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Student blog – Adam Moore

In January 2017, I began a PhD position at Raboud University, Nijmegen as part of ERC funded project, ‘Participatory Urban Governance between Democracy and Clientelism: brokers and (in)formal politics’. Within this project, I am in the process of developing my own research proposal for a sub-project in Cochabamba, Bolivia.

In March, I embarked on the CERES programme with a newly acquired PhD position to my name, but without a set idea of what I would build my proposal around, nor the desire to make hasty decisions upon this basis at such an early stage of the PhD process. This made it challenging to partake in aspects of the programme authentically or make any substantive advances on my proposal during the days spent at the conference centre in De Glind.

That’s not to say there weren’t benefits to be had; there were many. It’s not often one has the privilege to share learning space with such a diverse mix of socially engaged and inspiring people from across the globe: India, Mozambique, The Netherlands, Chile, Brazil, Indonesia, Canada and Zimbabwe, to name just a handful. This diversity of nationalities was matched by a rich variety of disciplinary backgrounds. As an anthropologist, it was insightful to hear the thoughts (and criticisms) of economists and philosophers, among others.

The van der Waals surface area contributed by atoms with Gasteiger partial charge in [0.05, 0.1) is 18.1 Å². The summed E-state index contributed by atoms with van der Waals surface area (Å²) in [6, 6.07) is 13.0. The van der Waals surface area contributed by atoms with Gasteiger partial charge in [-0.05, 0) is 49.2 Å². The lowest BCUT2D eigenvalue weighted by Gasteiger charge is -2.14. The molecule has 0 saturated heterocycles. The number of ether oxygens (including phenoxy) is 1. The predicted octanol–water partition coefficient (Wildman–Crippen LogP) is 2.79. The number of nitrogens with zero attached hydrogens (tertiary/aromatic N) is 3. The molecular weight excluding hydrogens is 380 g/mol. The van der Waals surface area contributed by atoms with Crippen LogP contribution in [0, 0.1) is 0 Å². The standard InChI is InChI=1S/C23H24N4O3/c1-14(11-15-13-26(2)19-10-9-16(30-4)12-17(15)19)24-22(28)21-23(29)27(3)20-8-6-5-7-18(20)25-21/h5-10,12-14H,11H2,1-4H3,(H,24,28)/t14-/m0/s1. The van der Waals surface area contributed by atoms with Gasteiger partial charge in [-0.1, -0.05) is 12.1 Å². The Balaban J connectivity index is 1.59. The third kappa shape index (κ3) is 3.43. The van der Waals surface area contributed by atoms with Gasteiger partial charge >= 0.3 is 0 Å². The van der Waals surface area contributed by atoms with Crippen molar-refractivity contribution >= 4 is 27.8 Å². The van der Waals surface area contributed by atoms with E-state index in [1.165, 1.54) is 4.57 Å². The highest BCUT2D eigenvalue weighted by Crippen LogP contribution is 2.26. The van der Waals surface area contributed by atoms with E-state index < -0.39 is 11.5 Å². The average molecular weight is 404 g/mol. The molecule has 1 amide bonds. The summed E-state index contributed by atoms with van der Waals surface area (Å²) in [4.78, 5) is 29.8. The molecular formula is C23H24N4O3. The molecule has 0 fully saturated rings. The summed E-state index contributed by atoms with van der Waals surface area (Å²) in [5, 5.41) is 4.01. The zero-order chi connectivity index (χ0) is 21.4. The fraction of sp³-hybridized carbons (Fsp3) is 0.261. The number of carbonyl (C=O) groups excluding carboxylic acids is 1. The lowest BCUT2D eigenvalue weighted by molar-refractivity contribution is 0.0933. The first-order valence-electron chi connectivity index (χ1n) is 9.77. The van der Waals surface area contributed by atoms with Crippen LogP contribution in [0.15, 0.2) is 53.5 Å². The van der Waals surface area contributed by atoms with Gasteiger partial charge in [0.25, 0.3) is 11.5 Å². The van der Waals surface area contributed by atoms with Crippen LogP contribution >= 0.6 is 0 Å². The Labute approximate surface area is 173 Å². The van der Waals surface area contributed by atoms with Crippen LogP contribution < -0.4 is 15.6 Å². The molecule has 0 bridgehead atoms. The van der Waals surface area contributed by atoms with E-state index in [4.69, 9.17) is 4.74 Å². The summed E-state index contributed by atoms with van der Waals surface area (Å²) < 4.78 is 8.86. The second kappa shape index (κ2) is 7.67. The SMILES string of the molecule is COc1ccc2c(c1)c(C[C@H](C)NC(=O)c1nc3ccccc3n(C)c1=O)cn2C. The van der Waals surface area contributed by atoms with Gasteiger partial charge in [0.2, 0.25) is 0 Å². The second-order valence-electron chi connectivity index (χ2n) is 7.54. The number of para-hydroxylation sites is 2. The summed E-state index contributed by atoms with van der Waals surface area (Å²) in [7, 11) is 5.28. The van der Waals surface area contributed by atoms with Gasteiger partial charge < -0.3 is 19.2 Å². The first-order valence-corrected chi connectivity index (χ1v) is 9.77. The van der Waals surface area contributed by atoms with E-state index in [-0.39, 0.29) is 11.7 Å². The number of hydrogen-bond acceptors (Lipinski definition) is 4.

The course lecturers were excellent, on the whole. They urged us to think critically and interrogate our own assumptions at every stage of the research process. They asserted the importance of ensuring that we underpin research with rigour and reflexivity to produce something of academic quality – an important mentality that I intend to carry forward. Outside the classroom, – during meals and at the (free!) bar – they were available to discuss ideas and suggest solutions to concerns, as well as share their wealth of professional experience more broadly.

To finish with some kind of summary, then, I didn’t always find the CERES programme conducive to the development of my research proposal. However, I obtained a number of critical insights that will inform my approach to PhD research more broadly – both from course lecturers and classmates alike.